Oil prices fell early on Monday morning, with WTI trading down 0.70% at $76.53 and Brent sinking 0.68% to $80.52.
The dip in prices was driven by concerns over further interest rate hikes in both the United States and Europe.
While interest rate hikes will add downward pressure to prices, plenty of analysts remain convinced oil markets will tighten.
After adding 1.5% last week, Brent crude started this week with a dip and so did WTI, which last week gained 2%.
The dip comes ahead of central bank updates due in the United States and Europe, as traders calculate the chances for more rate hikes down the road.
"While another Fed rate hike this week may drive some short-term price volatility, we expect tightening market conditions on OPEC's supply cuts and increasing market speculation of further stimulus in to continue to push prices higher through 3Q23," Reuters quoted analysts from National Australian Bank as saying.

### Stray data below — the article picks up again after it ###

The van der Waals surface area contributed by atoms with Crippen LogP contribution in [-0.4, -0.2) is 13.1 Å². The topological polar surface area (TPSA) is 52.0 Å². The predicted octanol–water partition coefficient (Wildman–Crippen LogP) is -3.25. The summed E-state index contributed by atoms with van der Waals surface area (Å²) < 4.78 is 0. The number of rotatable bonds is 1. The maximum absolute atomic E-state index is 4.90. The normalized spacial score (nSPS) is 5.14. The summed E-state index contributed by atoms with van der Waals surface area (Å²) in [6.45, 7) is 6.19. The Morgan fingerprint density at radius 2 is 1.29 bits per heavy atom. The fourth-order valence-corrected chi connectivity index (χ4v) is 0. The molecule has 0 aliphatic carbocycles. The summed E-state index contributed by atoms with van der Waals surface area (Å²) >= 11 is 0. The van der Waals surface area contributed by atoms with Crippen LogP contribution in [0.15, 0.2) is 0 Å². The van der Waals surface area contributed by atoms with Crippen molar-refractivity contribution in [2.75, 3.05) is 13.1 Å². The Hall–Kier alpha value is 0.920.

Expectations of a Fed rate hike may be putting some pressure on the market but this hike should already be largely priced in,” Warren Patterson, head of commodities strategy at ING, told Bloomberg.
“Ultimately, we believe oil prices will break out to the upside given the tightening fundamentals.However, there is some strong technical resistance nearby in the short term, in the form of the 200-day moving average.”
Fears of more rate hikes and the possibility of a recession as a result of these hikes have held back many oil traders from buying the commodity even though demand has been stable and robust while supply has been constrained.
Despite these generally bullish fundamentals, as noted by ING’s Patterson, traders have remained unconvinced, watching central bank announcements instead.
Bloomberg reported earlier today that expectations are for another hike to be announced at the next Fed meeting, which is taking place on Tuesday and Wednesday. The outlet also suggested there would be more hikes later in the year.
On the bullish side, Reuters reported that many traders are looking forward to the governments of two economics introducing stimulus measures to accelerate the country’s growth rate. This would boost already strong oil demand , countering the effect of recession fears.